What could be easier than to write articles and to buy Persian cats with the profits? But wait a moment. Articles have to be about something. Mine, I seem to remember, was about a novel by a famous man. And while I was writing this review, I discovered that if I were going to review books I should need to do battle with a certain phantom. And the phantom was a woman, and when I came to know her better I called her after the heroine of a famous poem, The Angel in the House. It was she who used to come between me and my paper when I was writing reviews. It was she who bothered me and wasted my time and so tormented me that at last I killed her. You who come of a younger and happier generation may not have heard of her–you may not know what I mean by the Angel in the House. I will describe her as shortly as I can. She was intensely sympathetic. She was immensely charming. She was utterly unselfish. She excelled in the difficult arts of family life. She sacrificed herself daily. If there was chicken, she took the leg; if there was a draught she sat in it–in short she was so constituted that she never had a mind or a wish of her own, but preferred to sympathize always with the minds and wishes of others. Above all–I need not say it—she was pure. Her purity was supposed to be her chief beauty–her blushes, her great grace. In those days–the last of Queen Victoria–every house had its Angel. And when I came to write I encountered her with the very first words. The shadow of her wings fell on my page; I heard the rustling of her skirts in the room. Directly, that is to say, I took my pen in my hand to review that novel by a famous man, she slipped behind me and whispered: “My dear, you are a young woman. You are writing about a book that has been written by a man. Be sympathetic; be tender; flatter; deceive; use all the arts and wiles of our sex. Never let anybody guess that you have a mind of your own. Above all, be pure.” And she made as if to guide my pen. I now record the one act for which I take some credit to myself, though the credit rightly belongs to some excellent ancestors of mine who left me a certain sum of money–shall we say five hundred pounds a year?–so that it was not necessary for me to depend solely on charm for my living. I turned upon her and caught her by the throat. I did my best to kill her. My excuse, if I were to be had up in a court of law, would be that I acted in self-defence.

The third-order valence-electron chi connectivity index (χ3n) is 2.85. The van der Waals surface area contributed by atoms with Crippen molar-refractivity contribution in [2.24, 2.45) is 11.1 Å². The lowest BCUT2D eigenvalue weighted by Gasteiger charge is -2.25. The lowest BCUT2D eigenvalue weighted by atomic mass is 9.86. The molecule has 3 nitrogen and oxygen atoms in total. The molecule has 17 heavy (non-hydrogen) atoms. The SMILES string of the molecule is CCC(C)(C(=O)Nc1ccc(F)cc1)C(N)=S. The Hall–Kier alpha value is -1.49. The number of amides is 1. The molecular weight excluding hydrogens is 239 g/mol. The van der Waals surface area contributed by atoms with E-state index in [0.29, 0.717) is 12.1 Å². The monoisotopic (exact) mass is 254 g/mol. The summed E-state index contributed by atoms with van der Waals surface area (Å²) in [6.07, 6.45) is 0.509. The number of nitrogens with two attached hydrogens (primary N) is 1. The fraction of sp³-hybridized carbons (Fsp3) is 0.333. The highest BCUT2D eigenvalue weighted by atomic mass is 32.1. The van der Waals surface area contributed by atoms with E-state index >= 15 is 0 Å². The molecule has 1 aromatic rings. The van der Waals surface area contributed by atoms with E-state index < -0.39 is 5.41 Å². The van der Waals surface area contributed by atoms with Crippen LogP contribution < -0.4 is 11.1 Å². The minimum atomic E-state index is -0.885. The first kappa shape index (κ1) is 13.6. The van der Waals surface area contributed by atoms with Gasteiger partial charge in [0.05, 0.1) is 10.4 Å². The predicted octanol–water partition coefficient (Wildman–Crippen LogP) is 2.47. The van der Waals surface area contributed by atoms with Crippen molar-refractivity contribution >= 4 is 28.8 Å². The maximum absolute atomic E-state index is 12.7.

Had I not killed her she would have killed me. She would have plucked the heart out of my writing. For, as I found, directly I put pen to paper, you cannot review even a novel without having a mind of your own, without expressing what you think to be the truth about human relations, morality, sex. And all these questions, according to the Angel of the House, cannot be dealt with freely and openly by women; they must charm, they must conciliate, they must–to put it bluntly–tell lies if they are to succeed. Thus, whenever I felt the shadow of her wing or the radiance of her halo upon my page, I took up the inkpot and flung it at her. She died hard. Her fictitious nature was of great assistance to her. It is far harder to kill a phantom than a reality. She was always creeping back when I thought I had despatched her.

Though I flatter myself that I killed her in the end, the struggle was severe; it took much time that had better have been spent upon learning Greek grammar; or in roaming the world in search of adventures. But it was a real experience; it was an experience that was bound to befall all women writers at that time. Killing the Angel in the House was part of the occupation of a woman writer...

You can read the whole speech at – Professions for Women, Virginia Woolf, 1931.

And while you do that, do deep dive within your own self and see whether the angel in your house is truly being your guardian angel and whether being a mother necessarily means depriving yourself of your own life!

*All images used in this article are either Eyra’s own design or widely and freely available on the internet.*